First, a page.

An Open Letter to our Community During COVID-19
Across the country, we are witnessing the exacerbation of existing flaws in our systems. Because of this, our most vulnerable populations will be hit the hardest and will need the greatest investment. Equity will continue to be a priority in education. Now is the time to think of purposeful action to ensure that when we do return to our “normal” schedules, we do not settle for the status quo.
On March 11th, the World Health Organization announced that COVID-19 is a global epidemic. We, with the rest of the world and nation, are processing what that means for our daily work, personal lives, and community. While taking the time to stop, for the sake of our mental health, we’re also working to find creative ways to foster community, build relationships centered in equity, and hold up one another in our work.
As we think of ways and strategies to support teachers, parents, families, and communities during this time, we are intentionally focusing on our most vulnerable populations. Our hearts are heavy knowing that our already unjust system will continue to hurt those groups of people we advocate most for, our underserved and marginalized communities.
We will continue to keep in our minds and hearts:
- Teachers and administrators, who without any adequate training, are working relentlessly to design online learning schedules and curriculum.
- Parents and caregivers who are at home dealing with multiple challenges, including being teachers to their children, balancing work responsibilities, cooking, cleaning and dealing with the emotional toll of this disruption.
- Multilingual households that are lacking adequate access to resources to support their children.
- Households that have lost income due to this crisis.
- Medical workers who are on the front lines helping patients.
- Essential workers, including but not limited to janitors, grocery store employees, and delivery folx, who are operating business as usual to ensure community members’ needs are met.
- Our youth, who may already be facing hardship and are now adapting to new routines with short notice.
- Populations at high risk of complications from the disease, are sick and/or might have lost loved ones already.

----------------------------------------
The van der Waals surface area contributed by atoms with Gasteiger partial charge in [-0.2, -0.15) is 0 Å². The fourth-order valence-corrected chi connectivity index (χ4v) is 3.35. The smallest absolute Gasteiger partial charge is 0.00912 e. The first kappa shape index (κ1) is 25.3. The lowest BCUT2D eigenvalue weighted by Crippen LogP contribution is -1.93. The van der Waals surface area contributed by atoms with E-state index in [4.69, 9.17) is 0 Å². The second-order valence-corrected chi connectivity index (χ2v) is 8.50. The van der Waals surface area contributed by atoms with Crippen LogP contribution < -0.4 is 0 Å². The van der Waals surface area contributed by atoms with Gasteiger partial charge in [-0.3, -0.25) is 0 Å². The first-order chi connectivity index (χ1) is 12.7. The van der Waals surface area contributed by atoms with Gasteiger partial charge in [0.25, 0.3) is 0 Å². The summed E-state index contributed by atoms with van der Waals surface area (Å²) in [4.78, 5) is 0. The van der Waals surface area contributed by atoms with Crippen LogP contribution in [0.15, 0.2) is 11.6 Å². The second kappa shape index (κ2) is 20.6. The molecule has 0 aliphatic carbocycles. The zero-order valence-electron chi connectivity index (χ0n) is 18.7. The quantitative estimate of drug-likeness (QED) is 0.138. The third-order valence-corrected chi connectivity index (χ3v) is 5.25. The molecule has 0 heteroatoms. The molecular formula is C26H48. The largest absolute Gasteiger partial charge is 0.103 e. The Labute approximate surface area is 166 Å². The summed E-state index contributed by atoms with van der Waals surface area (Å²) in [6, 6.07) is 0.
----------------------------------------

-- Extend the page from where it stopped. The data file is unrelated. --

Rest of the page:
We recognize in these moments inequities are exposed and heightened. Across the country, we are witnessing the exacerbation of existing flaws in our systems. Because of this, our most vulnerable populations will be hit the hardest and will need the greatest investment. Equity will continue to be a priority in education. Now is the time to think of purposeful action to ensure that when we do return to our “normal” schedules, we do not settle for the status quo.
Let’s collaborate and reimagine the possibilities of how we learn, teach, and design our systems to eliminate barriers and inequities. At the Equity Institute, we constantly ask ourselves how are we centering equity during the transition to distance learning? What does the future of learning look like? How can we continue working with families and our communitie to support our students? How can we restructure what organizations look like?
As our daily lives are being drastically shifted and we work to redesign our personal and professional lives, let’s remember that we’re practicing physical distancing and social connections are important now, more than ever. Make sure to check in with co-worker, friends and family by calling or video chatting. I recently took a walk with a friend to have a conversation, and we made sure to stay six feet apart from each other. You can also send letters to friends, colleagues and families. We’ve sent a few ourselves to folx who participated in our March Twitter Meetup.
We hope that you and your loved ones stay healthy during this time. We will continue, with great urgency and commitment, to support educators and leaders in building equitable systems that allow all young people to thrive in their communities.
Karla E. Vigil
CEO, Equity Institute
Chief Impact Officer, Equity Institute